Do I Need a Tooth Pulled?
- Posted on: Sep 30 2018
We recently saw a patient who came in with quite a tooth. During a rock climbing incident, they fell and landed safely. But, not everything ended well. A piece of equipment came down and hit our patient in the mouth, leaving them missing half of one of their front teeth. Though they seemed to have calmed down after the incident, we completely understand why they wanted to make a quick appointment with us. There’s nothing like missing part of a tooth to strike a little extra stress into your day!
Keep reading to learn about when you may need a tooth pulled, and what we can do to help when you have a severely damaged tooth.
Usually, if the damage is severe and impacts the root or the pulp of the tooth, it is unlikely that the tooth can continue living. A damaged root generally leads to a dark, dead tooth that is more brittle and prone to breaking in the future. Removing the tooth is best to prevent pain and keep the health of your mouth intact.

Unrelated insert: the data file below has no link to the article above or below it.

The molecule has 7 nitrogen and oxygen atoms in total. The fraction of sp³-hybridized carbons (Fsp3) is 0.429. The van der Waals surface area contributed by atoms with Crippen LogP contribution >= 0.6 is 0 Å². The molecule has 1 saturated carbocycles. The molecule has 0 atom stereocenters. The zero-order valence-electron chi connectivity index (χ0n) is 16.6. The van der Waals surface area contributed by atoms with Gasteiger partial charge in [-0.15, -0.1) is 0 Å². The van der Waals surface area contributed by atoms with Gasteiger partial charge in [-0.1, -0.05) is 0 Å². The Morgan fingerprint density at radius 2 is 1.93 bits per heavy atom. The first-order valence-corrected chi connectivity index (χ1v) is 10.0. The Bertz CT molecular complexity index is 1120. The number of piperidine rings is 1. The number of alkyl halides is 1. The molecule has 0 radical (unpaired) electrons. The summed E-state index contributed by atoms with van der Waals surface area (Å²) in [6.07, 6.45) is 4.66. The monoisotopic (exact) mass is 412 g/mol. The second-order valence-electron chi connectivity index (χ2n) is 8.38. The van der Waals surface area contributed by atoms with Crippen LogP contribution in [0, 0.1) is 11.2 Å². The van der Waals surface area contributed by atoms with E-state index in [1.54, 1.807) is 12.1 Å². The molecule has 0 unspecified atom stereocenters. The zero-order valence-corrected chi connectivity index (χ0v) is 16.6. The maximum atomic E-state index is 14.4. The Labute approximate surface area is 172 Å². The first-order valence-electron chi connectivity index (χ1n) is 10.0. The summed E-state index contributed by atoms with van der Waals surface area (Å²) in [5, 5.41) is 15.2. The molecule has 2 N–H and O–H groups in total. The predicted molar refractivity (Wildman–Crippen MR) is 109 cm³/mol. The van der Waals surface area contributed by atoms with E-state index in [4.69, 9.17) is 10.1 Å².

Local anesthesia is used during tooth extraction usually, so the area feels no discomfort as the tooth is removed. If the damage is severe, there is more than one tooth that needs removal, or you have an impacted tooth, then general anesthesia might be a better option.
A missing tooth may spell trouble as time goes by. A whistle may develop around a missing tooth, and you may find yourself unable to chew certain foods that you like to eat. Your jaw bone density may also decrease over time, due to the loss of the tooth above it.
Implants can help maintain the health of your mouth by encouraging your jaw alignment, speech, and eating habits to stay right where they are. Replacing the tooth as soon as it is gone can help prevent complications from a missing tooth.
Schedule a Consultation
If you have recently encountered an issue with your teeth, it’s important to see us before too much time goes by. Treatment is easiest and the best results come from quick action. If you want more information about your options, contact us by calling (480) 539-7979 to schedule a consultation today.
Posted in: General Dentistry